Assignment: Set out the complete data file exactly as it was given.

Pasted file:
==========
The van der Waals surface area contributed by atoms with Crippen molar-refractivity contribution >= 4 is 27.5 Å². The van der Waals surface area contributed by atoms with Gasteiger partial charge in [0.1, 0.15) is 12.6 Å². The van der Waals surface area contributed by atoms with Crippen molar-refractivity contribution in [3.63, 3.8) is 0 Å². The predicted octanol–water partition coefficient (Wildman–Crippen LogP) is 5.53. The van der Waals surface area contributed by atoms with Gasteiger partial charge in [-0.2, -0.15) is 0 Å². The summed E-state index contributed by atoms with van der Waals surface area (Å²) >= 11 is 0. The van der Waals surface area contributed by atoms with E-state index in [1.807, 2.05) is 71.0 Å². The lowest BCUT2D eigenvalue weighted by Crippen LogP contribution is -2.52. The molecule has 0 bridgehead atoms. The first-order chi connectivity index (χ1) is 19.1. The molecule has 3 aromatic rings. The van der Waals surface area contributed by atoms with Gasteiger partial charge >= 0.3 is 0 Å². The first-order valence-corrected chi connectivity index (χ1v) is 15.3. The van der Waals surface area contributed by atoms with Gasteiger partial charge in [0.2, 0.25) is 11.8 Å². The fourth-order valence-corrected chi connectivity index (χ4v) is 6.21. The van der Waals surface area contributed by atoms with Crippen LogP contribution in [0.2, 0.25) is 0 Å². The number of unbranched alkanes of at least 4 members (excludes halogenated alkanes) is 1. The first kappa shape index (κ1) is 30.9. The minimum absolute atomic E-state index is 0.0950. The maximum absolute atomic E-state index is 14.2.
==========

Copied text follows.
The van der Waals surface area contributed by atoms with Crippen molar-refractivity contribution >= 4 is 27.5 Å². The van der Waals surface area contributed by atoms with Gasteiger partial charge in [0.1, 0.15) is 12.6 Å². The van der Waals surface area contributed by atoms with Crippen molar-refractivity contribution in [3.63, 3.8) is 0 Å². The predicted octanol–water partition coefficient (Wildman–Crippen LogP) is 5.53. The van der Waals surface area contributed by atoms with Gasteiger partial charge in [-0.2, -0.15) is 0 Å². The summed E-state index contributed by atoms with van der Waals surface area (Å²) >= 11 is 0. The van der Waals surface area contributed by atoms with E-state index in [1.807, 2.05) is 71.0 Å². The lowest BCUT2D eigenvalue weighted by Crippen LogP contribution is -2.52. The molecule has 0 bridgehead atoms. The first-order chi connectivity index (χ1) is 19.1. The molecule has 3 aromatic rings. The van der Waals surface area contributed by atoms with Gasteiger partial charge >= 0.3 is 0 Å². The first-order valence-corrected chi connectivity index (χ1v) is 15.3. The van der Waals surface area contributed by atoms with Gasteiger partial charge in [0.2, 0.25) is 11.8 Å². The fourth-order valence-corrected chi connectivity index (χ4v) is 6.21. The van der Waals surface area contributed by atoms with Crippen LogP contribution in [0.2, 0.25) is 0 Å². The number of unbranched alkanes of at least 4 members (excludes halogenated alkanes) is 1. The first kappa shape index (κ1) is 30.9. The minimum absolute atomic E-state index is 0.0950. The maximum absolute atomic E-state index is 14.2.